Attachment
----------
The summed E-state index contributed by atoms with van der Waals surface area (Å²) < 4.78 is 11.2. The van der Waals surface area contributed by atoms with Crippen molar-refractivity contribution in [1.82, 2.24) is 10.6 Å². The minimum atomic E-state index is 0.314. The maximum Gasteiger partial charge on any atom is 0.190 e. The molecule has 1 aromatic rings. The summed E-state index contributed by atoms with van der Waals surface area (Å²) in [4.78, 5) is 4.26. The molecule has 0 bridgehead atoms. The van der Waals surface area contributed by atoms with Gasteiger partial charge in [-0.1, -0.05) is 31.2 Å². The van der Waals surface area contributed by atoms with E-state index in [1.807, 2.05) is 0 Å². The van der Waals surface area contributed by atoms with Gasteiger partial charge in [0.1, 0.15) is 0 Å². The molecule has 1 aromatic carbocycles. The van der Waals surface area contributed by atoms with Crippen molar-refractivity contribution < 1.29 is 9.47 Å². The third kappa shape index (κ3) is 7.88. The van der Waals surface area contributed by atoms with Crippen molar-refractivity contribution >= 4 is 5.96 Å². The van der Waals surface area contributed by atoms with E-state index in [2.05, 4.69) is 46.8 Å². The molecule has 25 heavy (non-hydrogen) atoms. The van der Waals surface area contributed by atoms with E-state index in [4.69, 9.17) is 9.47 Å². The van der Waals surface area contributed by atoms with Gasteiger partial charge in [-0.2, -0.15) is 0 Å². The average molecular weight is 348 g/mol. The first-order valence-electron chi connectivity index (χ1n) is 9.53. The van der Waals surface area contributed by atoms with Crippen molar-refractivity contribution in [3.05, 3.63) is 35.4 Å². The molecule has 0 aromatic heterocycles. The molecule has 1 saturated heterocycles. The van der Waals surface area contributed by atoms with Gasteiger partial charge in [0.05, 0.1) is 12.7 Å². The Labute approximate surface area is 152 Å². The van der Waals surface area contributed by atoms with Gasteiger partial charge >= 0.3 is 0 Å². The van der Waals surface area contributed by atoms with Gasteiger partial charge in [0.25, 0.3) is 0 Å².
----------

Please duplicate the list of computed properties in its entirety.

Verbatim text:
The summed E-state index contributed by atoms with van der Waals surface area (Å²) < 4.78 is 11.2. The van der Waals surface area contributed by atoms with Crippen molar-refractivity contribution in [1.82, 2.24) is 10.6 Å². The minimum atomic E-state index is 0.314. The maximum Gasteiger partial charge on any atom is 0.190 e. The molecule has 1 aromatic rings. The summed E-state index contributed by atoms with van der Waals surface area (Å²) in [4.78, 5) is 4.26. The molecule has 0 bridgehead atoms. The van der Waals surface area contributed by atoms with Gasteiger partial charge in [-0.1, -0.05) is 31.2 Å². The van der Waals surface area contributed by atoms with E-state index in [1.807, 2.05) is 0 Å². The van der Waals surface area contributed by atoms with Gasteiger partial charge in [0.1, 0.15) is 0 Å². The molecule has 1 aromatic carbocycles. The van der Waals surface area contributed by atoms with Crippen molar-refractivity contribution < 1.29 is 9.47 Å². The third kappa shape index (κ3) is 7.88. The van der Waals surface area contributed by atoms with Crippen molar-refractivity contribution >= 4 is 5.96 Å². The van der Waals surface area contributed by atoms with E-state index in [2.05, 4.69) is 46.8 Å². The molecule has 25 heavy (non-hydrogen) atoms. The van der Waals surface area contributed by atoms with E-state index in [4.69, 9.17) is 9.47 Å². The van der Waals surface area contributed by atoms with Gasteiger partial charge in [-0.2, -0.15) is 0 Å². The average molecular weight is 348 g/mol. The first-order valence-electron chi connectivity index (χ1n) is 9.53. The van der Waals surface area contributed by atoms with Crippen molar-refractivity contribution in [3.05, 3.63) is 35.4 Å². The molecule has 0 aromatic heterocycles. The molecule has 1 saturated heterocycles. The van der Waals surface area contributed by atoms with Gasteiger partial charge in [0.05, 0.1) is 12.7 Å². The Labute approximate surface area is 152 Å². The van der Waals surface area contributed by atoms with Gasteiger partial charge >= 0.3 is 0 Å². The van der Waals surface area contributed by atoms with Gasteiger partial charge in [0.25, 0.3) is 0 Å².